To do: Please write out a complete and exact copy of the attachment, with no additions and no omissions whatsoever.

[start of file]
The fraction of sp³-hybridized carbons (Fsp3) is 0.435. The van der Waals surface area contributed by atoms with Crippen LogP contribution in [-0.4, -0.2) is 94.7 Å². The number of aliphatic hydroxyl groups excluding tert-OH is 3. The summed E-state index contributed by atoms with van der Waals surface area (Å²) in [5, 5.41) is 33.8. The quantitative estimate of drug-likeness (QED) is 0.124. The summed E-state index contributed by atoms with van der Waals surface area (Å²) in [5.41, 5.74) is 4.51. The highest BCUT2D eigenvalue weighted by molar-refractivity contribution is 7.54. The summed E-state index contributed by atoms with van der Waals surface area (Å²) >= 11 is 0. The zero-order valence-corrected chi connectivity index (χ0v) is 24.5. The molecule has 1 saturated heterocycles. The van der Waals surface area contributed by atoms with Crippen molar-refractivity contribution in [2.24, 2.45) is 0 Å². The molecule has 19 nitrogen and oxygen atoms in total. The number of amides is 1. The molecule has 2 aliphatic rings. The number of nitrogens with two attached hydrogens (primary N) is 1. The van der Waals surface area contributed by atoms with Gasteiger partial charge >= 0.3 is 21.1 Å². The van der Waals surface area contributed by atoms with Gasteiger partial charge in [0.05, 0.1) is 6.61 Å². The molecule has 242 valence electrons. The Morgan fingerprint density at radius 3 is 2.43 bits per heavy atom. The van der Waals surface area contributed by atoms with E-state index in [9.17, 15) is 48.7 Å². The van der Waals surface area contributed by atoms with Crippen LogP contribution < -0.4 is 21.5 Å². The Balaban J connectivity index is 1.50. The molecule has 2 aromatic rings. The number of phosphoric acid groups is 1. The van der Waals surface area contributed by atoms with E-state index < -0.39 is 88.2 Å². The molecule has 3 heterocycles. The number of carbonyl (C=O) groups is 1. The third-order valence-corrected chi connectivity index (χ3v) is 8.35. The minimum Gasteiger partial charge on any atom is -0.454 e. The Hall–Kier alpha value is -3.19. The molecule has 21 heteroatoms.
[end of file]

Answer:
The fraction of sp³-hybridized carbons (Fsp3) is 0.435. The van der Waals surface area contributed by atoms with Crippen LogP contribution in [-0.4, -0.2) is 94.7 Å². The number of aliphatic hydroxyl groups excluding tert-OH is 3. The summed E-state index contributed by atoms with van der Waals surface area (Å²) in [5, 5.41) is 33.8. The quantitative estimate of drug-likeness (QED) is 0.124. The summed E-state index contributed by atoms with van der Waals surface area (Å²) in [5.41, 5.74) is 4.51. The highest BCUT2D eigenvalue weighted by molar-refractivity contribution is 7.54. The summed E-state index contributed by atoms with van der Waals surface area (Å²) >= 11 is 0. The zero-order valence-corrected chi connectivity index (χ0v) is 24.5. The molecule has 1 saturated heterocycles. The van der Waals surface area contributed by atoms with Crippen molar-refractivity contribution in [2.24, 2.45) is 0 Å². The molecule has 19 nitrogen and oxygen atoms in total. The number of amides is 1. The molecule has 2 aliphatic rings. The number of nitrogens with two attached hydrogens (primary N) is 1. The van der Waals surface area contributed by atoms with Gasteiger partial charge >= 0.3 is 21.1 Å². The van der Waals surface area contributed by atoms with Gasteiger partial charge in [0.05, 0.1) is 6.61 Å². The molecule has 242 valence electrons. The Morgan fingerprint density at radius 3 is 2.43 bits per heavy atom. The van der Waals surface area contributed by atoms with E-state index in [9.17, 15) is 48.7 Å². The van der Waals surface area contributed by atoms with Crippen LogP contribution < -0.4 is 21.5 Å². The Balaban J connectivity index is 1.50. The molecule has 2 aromatic rings. The number of phosphoric acid groups is 1. The van der Waals surface area contributed by atoms with E-state index < -0.39 is 88.2 Å². The molecule has 3 heterocycles. The number of carbonyl (C=O) groups is 1. The third-order valence-corrected chi connectivity index (χ3v) is 8.35. The minimum Gasteiger partial charge on any atom is -0.454 e. The Hall–Kier alpha value is -3.19. The molecule has 21 heteroatoms.